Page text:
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From: Lubomir Bourdev (lbourdev_at_[hidden])
Date: 2006-10-18 01:09:21

Hi Ulli,

Thanks for spending time to review GIL.

> 1. I like the concept of views to adapt images to algorithms'
> needs. Users can understand this quite easily. But there is
> also a danger of overuse (this is pointed out in the
> tuorial): doing all transformations on the fly may be very
> inefficient. For example, conversion between RGB and CMYK in
> an adaptor is OK, but RGB to LAB is not. For the latter
> cases, the GIL authors propose an idiom
> copy_pixels(some_expensive_view(source),
> some_other_view(destination));
> A traditional STL style solution would probably be easier:
> transform(source.begin(), source.end(), destination.begin(),
> SomeFunctor());
> (since implementing a view is more involved than implementing
> a functor, at least in terms of reading documentation).

They are not quite equivalent. Views can transform both the domain and
the range of images. For example, a view may change the way its
horizontal and/or vertical iterators advance, and similarly may perform
a transformation upon dereferencing (which your SomeFunctor does). We
find it appealing to represent this as a single object (view) rather
than splitting it into multiple parts, such as ranges and accessors.
Yes, I know these are conceptually different transformations, and they
are implemented in different classes; they are just combined in the
View. It is appealing because conceptually it just represents an
abstract image. And you can pipe views nicely together.
Another difference is in performance: copy_pixels(src,dst) is usually
faster than the STL equivalent std::copy(src.begin(), src.end(),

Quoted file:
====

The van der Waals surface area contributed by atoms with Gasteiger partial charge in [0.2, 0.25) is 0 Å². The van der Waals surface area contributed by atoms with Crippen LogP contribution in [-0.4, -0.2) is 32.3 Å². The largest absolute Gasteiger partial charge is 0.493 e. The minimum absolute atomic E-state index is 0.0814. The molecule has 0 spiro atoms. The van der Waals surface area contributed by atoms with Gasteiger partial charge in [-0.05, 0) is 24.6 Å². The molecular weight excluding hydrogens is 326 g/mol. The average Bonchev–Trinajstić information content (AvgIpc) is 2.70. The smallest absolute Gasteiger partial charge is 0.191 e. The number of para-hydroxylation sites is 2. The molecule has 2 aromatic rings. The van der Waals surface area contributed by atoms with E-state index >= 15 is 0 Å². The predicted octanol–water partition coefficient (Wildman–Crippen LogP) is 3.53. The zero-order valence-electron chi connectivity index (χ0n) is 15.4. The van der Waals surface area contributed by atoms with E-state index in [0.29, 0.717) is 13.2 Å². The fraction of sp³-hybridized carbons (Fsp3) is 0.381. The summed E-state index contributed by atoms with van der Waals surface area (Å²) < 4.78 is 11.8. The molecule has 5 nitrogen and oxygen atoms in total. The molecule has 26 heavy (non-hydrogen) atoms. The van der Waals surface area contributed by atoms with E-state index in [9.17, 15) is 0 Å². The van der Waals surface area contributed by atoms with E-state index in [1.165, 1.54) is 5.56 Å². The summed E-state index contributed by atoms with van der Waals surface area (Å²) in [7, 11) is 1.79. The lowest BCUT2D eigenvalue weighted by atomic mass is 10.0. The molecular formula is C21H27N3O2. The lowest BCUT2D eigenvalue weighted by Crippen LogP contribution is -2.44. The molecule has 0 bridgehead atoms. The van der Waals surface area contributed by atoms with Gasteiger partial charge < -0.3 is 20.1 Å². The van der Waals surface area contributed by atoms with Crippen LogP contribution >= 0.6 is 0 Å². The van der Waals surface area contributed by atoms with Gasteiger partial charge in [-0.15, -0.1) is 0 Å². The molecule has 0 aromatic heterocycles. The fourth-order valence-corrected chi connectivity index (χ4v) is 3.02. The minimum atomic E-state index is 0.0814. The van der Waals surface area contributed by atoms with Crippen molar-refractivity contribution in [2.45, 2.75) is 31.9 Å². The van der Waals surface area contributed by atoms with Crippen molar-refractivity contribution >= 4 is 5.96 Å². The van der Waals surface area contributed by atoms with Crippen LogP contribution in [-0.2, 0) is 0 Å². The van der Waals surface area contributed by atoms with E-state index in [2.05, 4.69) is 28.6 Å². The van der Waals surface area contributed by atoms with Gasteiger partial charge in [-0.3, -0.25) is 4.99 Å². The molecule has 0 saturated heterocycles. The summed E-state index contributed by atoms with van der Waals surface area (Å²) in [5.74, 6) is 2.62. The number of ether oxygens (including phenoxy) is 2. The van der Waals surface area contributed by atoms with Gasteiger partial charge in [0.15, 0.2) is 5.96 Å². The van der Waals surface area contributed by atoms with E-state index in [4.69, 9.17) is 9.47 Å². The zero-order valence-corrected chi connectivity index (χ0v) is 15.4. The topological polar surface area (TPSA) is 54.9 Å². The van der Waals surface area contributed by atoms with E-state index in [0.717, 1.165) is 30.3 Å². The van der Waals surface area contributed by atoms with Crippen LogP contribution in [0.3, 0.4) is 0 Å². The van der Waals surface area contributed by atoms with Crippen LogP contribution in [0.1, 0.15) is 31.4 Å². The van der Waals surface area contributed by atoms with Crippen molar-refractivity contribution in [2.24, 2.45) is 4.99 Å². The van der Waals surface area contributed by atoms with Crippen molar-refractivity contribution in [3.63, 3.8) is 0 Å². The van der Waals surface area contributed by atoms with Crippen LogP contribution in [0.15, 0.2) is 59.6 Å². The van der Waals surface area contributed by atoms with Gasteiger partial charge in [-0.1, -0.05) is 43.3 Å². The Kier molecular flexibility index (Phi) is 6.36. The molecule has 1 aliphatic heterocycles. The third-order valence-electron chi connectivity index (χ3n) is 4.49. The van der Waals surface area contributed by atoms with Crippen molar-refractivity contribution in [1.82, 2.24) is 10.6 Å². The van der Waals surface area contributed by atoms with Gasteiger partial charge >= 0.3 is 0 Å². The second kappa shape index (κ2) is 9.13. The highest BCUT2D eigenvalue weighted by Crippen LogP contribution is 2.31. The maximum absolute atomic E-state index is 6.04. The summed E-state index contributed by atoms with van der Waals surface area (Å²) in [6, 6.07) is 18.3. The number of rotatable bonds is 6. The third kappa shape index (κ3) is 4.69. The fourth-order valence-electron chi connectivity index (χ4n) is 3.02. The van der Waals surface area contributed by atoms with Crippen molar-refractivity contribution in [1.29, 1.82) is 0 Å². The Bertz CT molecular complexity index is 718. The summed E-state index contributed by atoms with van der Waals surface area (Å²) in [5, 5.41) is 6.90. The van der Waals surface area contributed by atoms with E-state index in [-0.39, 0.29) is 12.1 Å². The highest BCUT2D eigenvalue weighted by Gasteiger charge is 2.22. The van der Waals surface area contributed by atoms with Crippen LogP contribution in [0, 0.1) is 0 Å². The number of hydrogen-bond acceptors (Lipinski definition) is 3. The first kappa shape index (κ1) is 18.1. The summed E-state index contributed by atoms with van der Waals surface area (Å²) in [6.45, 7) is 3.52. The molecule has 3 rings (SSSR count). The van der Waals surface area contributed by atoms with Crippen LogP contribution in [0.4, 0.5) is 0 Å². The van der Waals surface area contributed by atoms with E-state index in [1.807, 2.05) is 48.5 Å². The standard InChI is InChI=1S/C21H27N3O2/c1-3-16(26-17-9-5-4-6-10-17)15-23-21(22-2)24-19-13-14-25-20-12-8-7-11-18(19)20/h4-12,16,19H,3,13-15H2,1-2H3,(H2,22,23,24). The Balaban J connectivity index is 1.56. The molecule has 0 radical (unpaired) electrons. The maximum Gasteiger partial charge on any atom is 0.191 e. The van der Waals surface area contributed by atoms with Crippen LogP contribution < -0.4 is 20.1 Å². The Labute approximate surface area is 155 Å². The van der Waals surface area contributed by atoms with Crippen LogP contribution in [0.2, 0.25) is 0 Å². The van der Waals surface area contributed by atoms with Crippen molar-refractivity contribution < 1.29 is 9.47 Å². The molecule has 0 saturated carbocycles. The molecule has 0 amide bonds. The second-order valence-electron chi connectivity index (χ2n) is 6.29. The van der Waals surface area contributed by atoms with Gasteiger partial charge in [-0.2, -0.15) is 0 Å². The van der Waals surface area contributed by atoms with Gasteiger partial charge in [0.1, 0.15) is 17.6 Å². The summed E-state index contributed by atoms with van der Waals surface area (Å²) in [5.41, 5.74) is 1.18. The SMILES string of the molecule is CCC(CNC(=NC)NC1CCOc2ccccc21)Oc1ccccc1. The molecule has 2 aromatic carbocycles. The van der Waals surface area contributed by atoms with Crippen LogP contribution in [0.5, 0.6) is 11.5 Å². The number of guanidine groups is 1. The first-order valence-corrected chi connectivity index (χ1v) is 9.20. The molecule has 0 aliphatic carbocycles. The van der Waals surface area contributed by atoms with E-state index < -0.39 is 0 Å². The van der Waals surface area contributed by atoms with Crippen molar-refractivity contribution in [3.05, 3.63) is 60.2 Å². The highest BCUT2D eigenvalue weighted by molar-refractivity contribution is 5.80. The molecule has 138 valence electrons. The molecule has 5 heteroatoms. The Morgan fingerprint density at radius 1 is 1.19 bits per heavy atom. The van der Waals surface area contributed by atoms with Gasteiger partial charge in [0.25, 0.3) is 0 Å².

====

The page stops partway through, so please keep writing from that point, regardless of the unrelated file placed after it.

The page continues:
This is because the one-dimensional iterators are slower, as they have
to deal with potential padding at the end of rows, and also because we
provide performance specializations.

> On the other hand, a PixelDereferenceAdapter is semantically
> also a view, so the use of the view idea could be extended.

PixelDereferenceAdapter is not a view. It is a function object to be
invoked upon pixel access, similar to your Pixel Accessor. You can
easily attach it to any iterator, locator or a view.

> The interpretation of pixel adaptors as views is more
> apparent when data accessors are used (they work essentially
> like the image views). The difference to the
> PixelDereferenceAdapter is mainly syntactic (using operator*
> rather than get/set functions), and it was already pointed
> out that this is not without problems (reference proxies are
> required for operator*, which are more difficult to implement
> than data accessors and may sometimes exhibit unexpected behavior).

I understand your motivation for using pixel adaptors, but in my opinion